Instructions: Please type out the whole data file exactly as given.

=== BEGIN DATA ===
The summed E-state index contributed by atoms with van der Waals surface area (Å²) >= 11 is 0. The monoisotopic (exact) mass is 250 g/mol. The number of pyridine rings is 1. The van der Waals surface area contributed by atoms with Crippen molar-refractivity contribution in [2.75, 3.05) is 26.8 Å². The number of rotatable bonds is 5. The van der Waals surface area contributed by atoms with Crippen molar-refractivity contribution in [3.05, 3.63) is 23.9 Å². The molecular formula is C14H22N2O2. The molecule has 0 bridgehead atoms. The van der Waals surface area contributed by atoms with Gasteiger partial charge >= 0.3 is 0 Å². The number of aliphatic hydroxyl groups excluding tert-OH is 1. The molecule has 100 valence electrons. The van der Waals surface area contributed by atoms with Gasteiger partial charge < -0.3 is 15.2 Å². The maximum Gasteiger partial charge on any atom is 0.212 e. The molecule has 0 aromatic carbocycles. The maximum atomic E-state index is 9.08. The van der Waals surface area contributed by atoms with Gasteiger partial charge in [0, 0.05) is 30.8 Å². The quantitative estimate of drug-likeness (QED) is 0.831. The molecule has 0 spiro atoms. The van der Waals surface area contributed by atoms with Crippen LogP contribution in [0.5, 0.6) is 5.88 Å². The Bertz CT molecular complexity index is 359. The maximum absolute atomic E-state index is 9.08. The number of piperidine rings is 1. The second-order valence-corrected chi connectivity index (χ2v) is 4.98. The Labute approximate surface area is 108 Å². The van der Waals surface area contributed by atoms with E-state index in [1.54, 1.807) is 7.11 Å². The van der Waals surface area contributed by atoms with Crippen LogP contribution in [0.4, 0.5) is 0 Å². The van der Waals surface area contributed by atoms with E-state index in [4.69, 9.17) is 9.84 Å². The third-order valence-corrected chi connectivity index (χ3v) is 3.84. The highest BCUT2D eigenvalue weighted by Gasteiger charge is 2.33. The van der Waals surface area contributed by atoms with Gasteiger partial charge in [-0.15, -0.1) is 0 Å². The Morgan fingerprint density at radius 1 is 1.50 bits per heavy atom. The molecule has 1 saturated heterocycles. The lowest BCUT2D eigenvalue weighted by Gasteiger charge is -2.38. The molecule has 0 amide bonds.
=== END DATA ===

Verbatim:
The summed E-state index contributed by atoms with van der Waals surface area (Å²) >= 11 is 0. The monoisotopic (exact) mass is 250 g/mol. The number of pyridine rings is 1. The van der Waals surface area contributed by atoms with Crippen molar-refractivity contribution in [2.75, 3.05) is 26.8 Å². The number of rotatable bonds is 5. The van der Waals surface area contributed by atoms with Crippen molar-refractivity contribution in [3.05, 3.63) is 23.9 Å². The molecular formula is C14H22N2O2. The molecule has 0 bridgehead atoms. The van der Waals surface area contributed by atoms with Gasteiger partial charge >= 0.3 is 0 Å². The number of aliphatic hydroxyl groups excluding tert-OH is 1. The molecule has 100 valence electrons. The van der Waals surface area contributed by atoms with Gasteiger partial charge < -0.3 is 15.2 Å². The maximum Gasteiger partial charge on any atom is 0.212 e. The molecule has 0 aromatic carbocycles. The maximum atomic E-state index is 9.08. The van der Waals surface area contributed by atoms with Gasteiger partial charge in [0, 0.05) is 30.8 Å². The quantitative estimate of drug-likeness (QED) is 0.831. The molecule has 0 spiro atoms. The van der Waals surface area contributed by atoms with Crippen LogP contribution in [0.5, 0.6) is 5.88 Å². The Bertz CT molecular complexity index is 359. The maximum absolute atomic E-state index is 9.08. The number of piperidine rings is 1. The second-order valence-corrected chi connectivity index (χ2v) is 4.98. The Labute approximate surface area is 108 Å². The van der Waals surface area contributed by atoms with E-state index in [1.54, 1.807) is 7.11 Å². The van der Waals surface area contributed by atoms with Crippen LogP contribution in [0.4, 0.5) is 0 Å². The van der Waals surface area contributed by atoms with E-state index in [4.69, 9.17) is 9.84 Å². The third-order valence-corrected chi connectivity index (χ3v) is 3.84. The highest BCUT2D eigenvalue weighted by Gasteiger charge is 2.33. The van der Waals surface area contributed by atoms with Gasteiger partial charge in [-0.15, -0.1) is 0 Å². The Morgan fingerprint density at radius 1 is 1.50 bits per heavy atom. The molecule has 1 saturated heterocycles. The lowest BCUT2D eigenvalue weighted by Gasteiger charge is -2.38. The molecule has 0 amide bonds.